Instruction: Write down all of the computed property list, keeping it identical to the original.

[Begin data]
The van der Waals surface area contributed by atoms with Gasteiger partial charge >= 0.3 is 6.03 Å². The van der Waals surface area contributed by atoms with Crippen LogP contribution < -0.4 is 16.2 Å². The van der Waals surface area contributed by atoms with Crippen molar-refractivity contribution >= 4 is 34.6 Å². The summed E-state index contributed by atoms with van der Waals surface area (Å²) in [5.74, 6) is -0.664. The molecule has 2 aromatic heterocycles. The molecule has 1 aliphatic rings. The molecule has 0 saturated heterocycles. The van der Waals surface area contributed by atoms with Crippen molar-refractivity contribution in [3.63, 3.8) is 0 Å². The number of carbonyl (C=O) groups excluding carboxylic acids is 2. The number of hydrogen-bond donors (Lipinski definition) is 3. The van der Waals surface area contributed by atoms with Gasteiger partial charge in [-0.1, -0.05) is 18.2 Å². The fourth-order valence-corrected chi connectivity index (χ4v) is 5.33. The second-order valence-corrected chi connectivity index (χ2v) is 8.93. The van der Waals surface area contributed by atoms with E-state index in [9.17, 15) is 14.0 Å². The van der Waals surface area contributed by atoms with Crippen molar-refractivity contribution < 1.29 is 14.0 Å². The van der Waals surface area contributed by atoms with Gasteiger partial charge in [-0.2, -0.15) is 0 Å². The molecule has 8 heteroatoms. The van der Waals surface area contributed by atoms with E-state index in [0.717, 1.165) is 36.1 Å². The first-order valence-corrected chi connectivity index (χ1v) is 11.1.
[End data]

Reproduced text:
The van der Waals surface area contributed by atoms with Gasteiger partial charge >= 0.3 is 6.03 Å². The van der Waals surface area contributed by atoms with Crippen LogP contribution < -0.4 is 16.2 Å². The van der Waals surface area contributed by atoms with Crippen molar-refractivity contribution >= 4 is 34.6 Å². The summed E-state index contributed by atoms with van der Waals surface area (Å²) in [5.74, 6) is -0.664. The molecule has 2 aromatic heterocycles. The molecule has 1 aliphatic rings. The molecule has 0 saturated heterocycles. The van der Waals surface area contributed by atoms with Crippen molar-refractivity contribution in [3.63, 3.8) is 0 Å². The number of carbonyl (C=O) groups excluding carboxylic acids is 2. The number of hydrogen-bond donors (Lipinski definition) is 3. The van der Waals surface area contributed by atoms with Gasteiger partial charge in [-0.1, -0.05) is 18.2 Å². The fourth-order valence-corrected chi connectivity index (χ4v) is 5.33. The second-order valence-corrected chi connectivity index (χ2v) is 8.93. The van der Waals surface area contributed by atoms with E-state index in [9.17, 15) is 14.0 Å². The van der Waals surface area contributed by atoms with Crippen molar-refractivity contribution < 1.29 is 14.0 Å². The van der Waals surface area contributed by atoms with Gasteiger partial charge in [-0.2, -0.15) is 0 Å². The molecule has 8 heteroatoms. The van der Waals surface area contributed by atoms with E-state index in [0.717, 1.165) is 36.1 Å². The first-order valence-corrected chi connectivity index (χ1v) is 11.1.